CGI-bin The most common name of a directory on a web server in which CGI programs are stored. The `bin` part of `cgi-bin` is a shorthand version of `binary`, because once upon a time, most programs were referred to as `binaries`. In real life, most programs found in cgi-bin directories are text files -- scripts that are executed by binaries located elsewhere on the server. While most programs using CGI are stored in this directory, it is not a requirement for using CGI.
Client A software program that is used to contact and obtain data from a server software program on another computer, often across a great distance. Each client program is designed to work with one or more specific kinds of server programs, and each server requires a specific kind of client. A web browser and an FTP program are specific kinds of clients.
Cold Fusion A scripting language for advanced web development and database interfacing. Cold Fusion supports Microsoft Access, dBASE, FoxPro, and Paradox databases.
Contact Record In the case of many registries, contact information for technical, billing and administrative purposes are maintained in their database. It is important to keep your contact records updated to ensure that billing and renewal can proceed without problems.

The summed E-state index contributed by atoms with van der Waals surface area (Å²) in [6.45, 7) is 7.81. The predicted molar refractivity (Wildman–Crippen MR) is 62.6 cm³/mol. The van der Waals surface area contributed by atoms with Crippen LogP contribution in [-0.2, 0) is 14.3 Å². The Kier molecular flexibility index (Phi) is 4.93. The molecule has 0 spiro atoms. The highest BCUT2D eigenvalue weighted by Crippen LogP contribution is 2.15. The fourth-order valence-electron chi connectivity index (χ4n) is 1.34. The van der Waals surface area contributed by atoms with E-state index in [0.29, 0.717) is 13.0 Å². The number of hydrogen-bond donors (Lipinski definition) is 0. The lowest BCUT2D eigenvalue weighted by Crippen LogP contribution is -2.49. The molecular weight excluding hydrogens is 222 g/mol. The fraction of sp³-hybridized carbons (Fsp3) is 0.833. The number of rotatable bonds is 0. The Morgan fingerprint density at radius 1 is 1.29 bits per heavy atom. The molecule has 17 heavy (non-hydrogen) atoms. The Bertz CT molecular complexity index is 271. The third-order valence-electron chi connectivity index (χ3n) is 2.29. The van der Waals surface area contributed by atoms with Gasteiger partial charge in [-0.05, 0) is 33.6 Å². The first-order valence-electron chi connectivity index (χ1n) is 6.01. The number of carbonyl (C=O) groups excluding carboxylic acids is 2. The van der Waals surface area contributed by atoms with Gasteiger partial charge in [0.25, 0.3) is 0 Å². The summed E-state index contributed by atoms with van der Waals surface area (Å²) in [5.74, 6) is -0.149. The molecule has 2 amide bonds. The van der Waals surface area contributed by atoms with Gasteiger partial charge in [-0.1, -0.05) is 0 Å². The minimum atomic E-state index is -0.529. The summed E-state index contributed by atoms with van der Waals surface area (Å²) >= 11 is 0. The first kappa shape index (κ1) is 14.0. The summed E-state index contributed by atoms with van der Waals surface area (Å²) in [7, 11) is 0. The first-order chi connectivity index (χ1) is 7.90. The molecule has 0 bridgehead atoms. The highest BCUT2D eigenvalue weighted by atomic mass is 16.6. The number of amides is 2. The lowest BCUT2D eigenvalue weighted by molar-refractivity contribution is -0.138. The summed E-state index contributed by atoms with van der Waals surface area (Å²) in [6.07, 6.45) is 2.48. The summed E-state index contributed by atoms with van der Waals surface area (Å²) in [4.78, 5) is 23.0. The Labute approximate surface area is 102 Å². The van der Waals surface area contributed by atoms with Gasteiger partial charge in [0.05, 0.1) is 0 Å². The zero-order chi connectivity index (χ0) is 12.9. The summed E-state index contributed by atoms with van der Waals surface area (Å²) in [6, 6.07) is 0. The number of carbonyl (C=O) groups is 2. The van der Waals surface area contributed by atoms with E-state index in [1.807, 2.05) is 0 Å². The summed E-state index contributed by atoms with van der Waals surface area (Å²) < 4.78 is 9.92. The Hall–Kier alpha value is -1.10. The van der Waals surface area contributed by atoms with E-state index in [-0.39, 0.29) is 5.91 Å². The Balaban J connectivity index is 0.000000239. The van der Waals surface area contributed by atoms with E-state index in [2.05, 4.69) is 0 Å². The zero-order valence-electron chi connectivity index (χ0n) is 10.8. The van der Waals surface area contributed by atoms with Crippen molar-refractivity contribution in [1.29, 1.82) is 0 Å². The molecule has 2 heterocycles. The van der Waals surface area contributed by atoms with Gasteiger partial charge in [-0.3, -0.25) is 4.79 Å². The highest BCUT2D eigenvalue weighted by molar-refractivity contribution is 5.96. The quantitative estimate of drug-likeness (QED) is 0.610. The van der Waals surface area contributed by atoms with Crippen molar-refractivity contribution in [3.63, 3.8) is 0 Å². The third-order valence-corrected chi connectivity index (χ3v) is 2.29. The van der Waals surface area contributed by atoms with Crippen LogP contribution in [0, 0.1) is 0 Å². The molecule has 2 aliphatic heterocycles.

Cookie The most common meaning of `Cookie` on the Internet refers to a piece of information sent by a Web Server to a Web Browser that the Browser software is expected to save and to send back to the Server whenever the browser makes additional requests from the Server. Depending on the type of Cookie used, and the Browser settings, the Browser may accept or not accept the Cookie, and may save the Cookie for either a short time or a long time. Cookies might contain information such as login or registration information, online `shopping cart` information, user preferences, etc. When a Server receives a request from a Browser that includes a Cookie, the Server is able to use the information stored in the Cookie. For example, the Server might customize what is sent back to the user, or keep a log of particular users requests.